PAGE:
(A male African Lion [Panthera leo leo] roaring in the middle of his carefully-cultivated habitat, meant to simulate a plains environment at the Bronx Zoo in Bronx, NY. Source: Brooke Dolega.)
In the United States, since the introduction of the Animal Welfare Act in 1966 and according to the document, facilities wishing to use non-human animals "in research, exhibition, transport, and by dealers" must comply with a set of federal standards for animal care to ensure welfare of the animals. As our understanding of the cognitive and emotional capabilities of non-human animals has grown since it's legislation, the document has been reviewed, edited, and adjusted in accordance with new moral and ethical standards. As well as complying with the Animal Welfare Act, zoos in the United States must also be inspected and licensed by the United States Department of Agriculture, the United States Environmental Protection Agency, the Drug Enforcement Agency, and the Occupational Safety and Health Administration. Additional inspection, certifications and licensure may also be required depending on the species exhibited, including the Endangered Species Act and the Migratory Bird Act. Such thorough documentation is necessary for both the health and well being of the animals and the safety of their caretakers.
(A grizzly bear [Ursus arctos] at the Bronx Zoo in Bronx, NY, surveys its habitat from a raised rock plateau. Source: Brooke Dolega)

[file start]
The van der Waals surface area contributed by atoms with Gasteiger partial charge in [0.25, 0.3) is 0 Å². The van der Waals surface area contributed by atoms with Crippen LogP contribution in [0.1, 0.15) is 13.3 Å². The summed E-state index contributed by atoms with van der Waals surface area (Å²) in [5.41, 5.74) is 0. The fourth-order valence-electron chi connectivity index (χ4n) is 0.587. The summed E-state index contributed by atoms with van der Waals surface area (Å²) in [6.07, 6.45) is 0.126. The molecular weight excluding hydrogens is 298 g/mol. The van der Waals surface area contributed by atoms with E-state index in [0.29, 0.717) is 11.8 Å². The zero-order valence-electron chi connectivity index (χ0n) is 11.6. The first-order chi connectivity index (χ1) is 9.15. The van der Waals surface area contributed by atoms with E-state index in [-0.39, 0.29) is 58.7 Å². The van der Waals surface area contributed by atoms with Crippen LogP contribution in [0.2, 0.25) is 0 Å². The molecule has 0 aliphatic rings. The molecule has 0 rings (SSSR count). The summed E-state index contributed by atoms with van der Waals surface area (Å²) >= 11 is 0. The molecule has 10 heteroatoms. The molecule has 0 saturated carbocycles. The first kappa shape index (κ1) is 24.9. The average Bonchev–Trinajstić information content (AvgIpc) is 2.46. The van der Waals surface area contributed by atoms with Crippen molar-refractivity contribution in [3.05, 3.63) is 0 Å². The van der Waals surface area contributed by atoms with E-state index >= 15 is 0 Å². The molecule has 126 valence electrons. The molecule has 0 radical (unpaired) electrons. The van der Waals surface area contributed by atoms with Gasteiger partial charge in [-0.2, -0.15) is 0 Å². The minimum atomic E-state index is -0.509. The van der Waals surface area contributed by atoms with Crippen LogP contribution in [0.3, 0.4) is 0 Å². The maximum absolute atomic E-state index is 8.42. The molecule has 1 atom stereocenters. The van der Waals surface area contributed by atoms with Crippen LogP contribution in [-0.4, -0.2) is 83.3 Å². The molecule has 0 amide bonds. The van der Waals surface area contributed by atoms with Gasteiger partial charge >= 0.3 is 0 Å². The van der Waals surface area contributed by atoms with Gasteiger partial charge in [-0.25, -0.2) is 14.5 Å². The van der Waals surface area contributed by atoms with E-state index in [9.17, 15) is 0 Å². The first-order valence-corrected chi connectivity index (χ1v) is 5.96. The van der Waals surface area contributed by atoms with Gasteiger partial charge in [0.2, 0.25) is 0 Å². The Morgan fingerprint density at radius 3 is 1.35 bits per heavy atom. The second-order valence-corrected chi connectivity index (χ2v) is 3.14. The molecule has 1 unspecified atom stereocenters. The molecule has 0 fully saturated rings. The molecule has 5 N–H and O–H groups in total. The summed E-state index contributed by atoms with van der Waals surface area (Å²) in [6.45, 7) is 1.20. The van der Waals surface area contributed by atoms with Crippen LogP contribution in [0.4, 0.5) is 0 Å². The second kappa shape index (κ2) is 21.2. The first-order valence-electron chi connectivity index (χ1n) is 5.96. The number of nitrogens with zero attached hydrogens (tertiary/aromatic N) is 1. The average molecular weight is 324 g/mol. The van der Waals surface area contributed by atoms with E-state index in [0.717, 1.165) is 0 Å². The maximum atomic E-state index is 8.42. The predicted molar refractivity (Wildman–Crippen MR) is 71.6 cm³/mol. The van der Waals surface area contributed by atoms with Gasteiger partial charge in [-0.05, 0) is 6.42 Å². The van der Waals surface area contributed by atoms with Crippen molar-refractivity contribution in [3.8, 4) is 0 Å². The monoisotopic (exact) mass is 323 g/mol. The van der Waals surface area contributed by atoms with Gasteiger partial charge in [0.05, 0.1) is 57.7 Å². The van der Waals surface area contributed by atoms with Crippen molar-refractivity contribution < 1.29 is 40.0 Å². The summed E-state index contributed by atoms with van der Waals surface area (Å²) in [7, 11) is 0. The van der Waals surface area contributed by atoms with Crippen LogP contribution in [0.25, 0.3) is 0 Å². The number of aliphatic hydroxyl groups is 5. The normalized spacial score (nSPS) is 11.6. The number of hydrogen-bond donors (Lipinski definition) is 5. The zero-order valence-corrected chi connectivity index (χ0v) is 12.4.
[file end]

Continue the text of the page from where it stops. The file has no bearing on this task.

In North America, zoos and aquaria can also submit for accreditation by the Association of Zoos and Aquariums (commonly referred to as the AZA). The Association of Zoos and Aquariums was founded in 1924. Since then, it has become the leading source of accreditation that a zoo or aquarium in North America can hold. For the past 92 years, the organization has been a leader in advancing the quality and purpose of zoos and aquariums through promotion of education, conservation, scientific research, and public interaction and engagement. They exemplify the standard of environment for wildlife in human care. To go to an AZA accredited facility is to be sure you are visiting an ethical, informative, and compassionate facility.
(Digital stamp of accreditation by the AZA that can be found on websites of accredited zoo and aquaria. Source: aza.org)